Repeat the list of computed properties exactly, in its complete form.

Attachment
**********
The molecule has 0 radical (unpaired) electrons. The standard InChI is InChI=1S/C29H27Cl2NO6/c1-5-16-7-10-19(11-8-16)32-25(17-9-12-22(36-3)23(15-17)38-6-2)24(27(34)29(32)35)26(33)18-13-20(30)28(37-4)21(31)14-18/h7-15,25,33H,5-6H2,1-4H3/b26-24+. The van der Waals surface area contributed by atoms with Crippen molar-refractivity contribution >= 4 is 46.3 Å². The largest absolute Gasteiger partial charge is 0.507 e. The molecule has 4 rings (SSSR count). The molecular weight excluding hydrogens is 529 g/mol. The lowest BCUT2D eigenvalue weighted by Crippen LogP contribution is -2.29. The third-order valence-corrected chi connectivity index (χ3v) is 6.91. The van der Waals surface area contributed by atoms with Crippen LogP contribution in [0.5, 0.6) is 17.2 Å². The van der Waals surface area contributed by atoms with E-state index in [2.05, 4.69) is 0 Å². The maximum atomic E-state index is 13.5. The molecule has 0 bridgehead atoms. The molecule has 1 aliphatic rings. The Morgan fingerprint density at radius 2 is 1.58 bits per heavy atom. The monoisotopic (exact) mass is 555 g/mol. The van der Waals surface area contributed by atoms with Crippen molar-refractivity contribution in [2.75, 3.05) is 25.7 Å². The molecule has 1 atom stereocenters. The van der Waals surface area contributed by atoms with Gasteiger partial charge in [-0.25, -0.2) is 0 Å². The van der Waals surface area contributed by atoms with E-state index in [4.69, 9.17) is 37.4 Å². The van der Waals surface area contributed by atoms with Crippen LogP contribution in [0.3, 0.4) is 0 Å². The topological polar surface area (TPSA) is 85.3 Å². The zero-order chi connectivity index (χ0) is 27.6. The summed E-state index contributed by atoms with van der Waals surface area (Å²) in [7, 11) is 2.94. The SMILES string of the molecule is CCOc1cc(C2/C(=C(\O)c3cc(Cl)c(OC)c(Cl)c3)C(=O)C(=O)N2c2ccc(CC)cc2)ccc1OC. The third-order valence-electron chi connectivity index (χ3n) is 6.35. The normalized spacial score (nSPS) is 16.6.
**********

The molecule has 0 radical (unpaired) electrons. The standard InChI is InChI=1S/C29H27Cl2NO6/c1-5-16-7-10-19(11-8-16)32-25(17-9-12-22(36-3)23(15-17)38-6-2)24(27(34)29(32)35)26(33)18-13-20(30)28(37-4)21(31)14-18/h7-15,25,33H,5-6H2,1-4H3/b26-24+. The van der Waals surface area contributed by atoms with Crippen molar-refractivity contribution >= 4 is 46.3 Å². The largest absolute Gasteiger partial charge is 0.507 e. The molecule has 4 rings (SSSR count). The molecular weight excluding hydrogens is 529 g/mol. The lowest BCUT2D eigenvalue weighted by Crippen LogP contribution is -2.29. The third-order valence-corrected chi connectivity index (χ3v) is 6.91. The van der Waals surface area contributed by atoms with Crippen LogP contribution in [0.5, 0.6) is 17.2 Å². The van der Waals surface area contributed by atoms with E-state index in [2.05, 4.69) is 0 Å². The maximum atomic E-state index is 13.5. The molecule has 0 bridgehead atoms. The molecule has 1 aliphatic rings. The Morgan fingerprint density at radius 2 is 1.58 bits per heavy atom. The monoisotopic (exact) mass is 555 g/mol. The van der Waals surface area contributed by atoms with Crippen molar-refractivity contribution in [2.75, 3.05) is 25.7 Å². The molecule has 1 atom stereocenters. The van der Waals surface area contributed by atoms with Gasteiger partial charge in [-0.25, -0.2) is 0 Å². The van der Waals surface area contributed by atoms with E-state index in [4.69, 9.17) is 37.4 Å². The van der Waals surface area contributed by atoms with Crippen LogP contribution in [0.3, 0.4) is 0 Å². The topological polar surface area (TPSA) is 85.3 Å². The zero-order chi connectivity index (χ0) is 27.6. The summed E-state index contributed by atoms with van der Waals surface area (Å²) in [7, 11) is 2.94. The SMILES string of the molecule is CCOc1cc(C2/C(=C(\O)c3cc(Cl)c(OC)c(Cl)c3)C(=O)C(=O)N2c2ccc(CC)cc2)ccc1OC. The third-order valence-electron chi connectivity index (χ3n) is 6.35. The normalized spacial score (nSPS) is 16.6.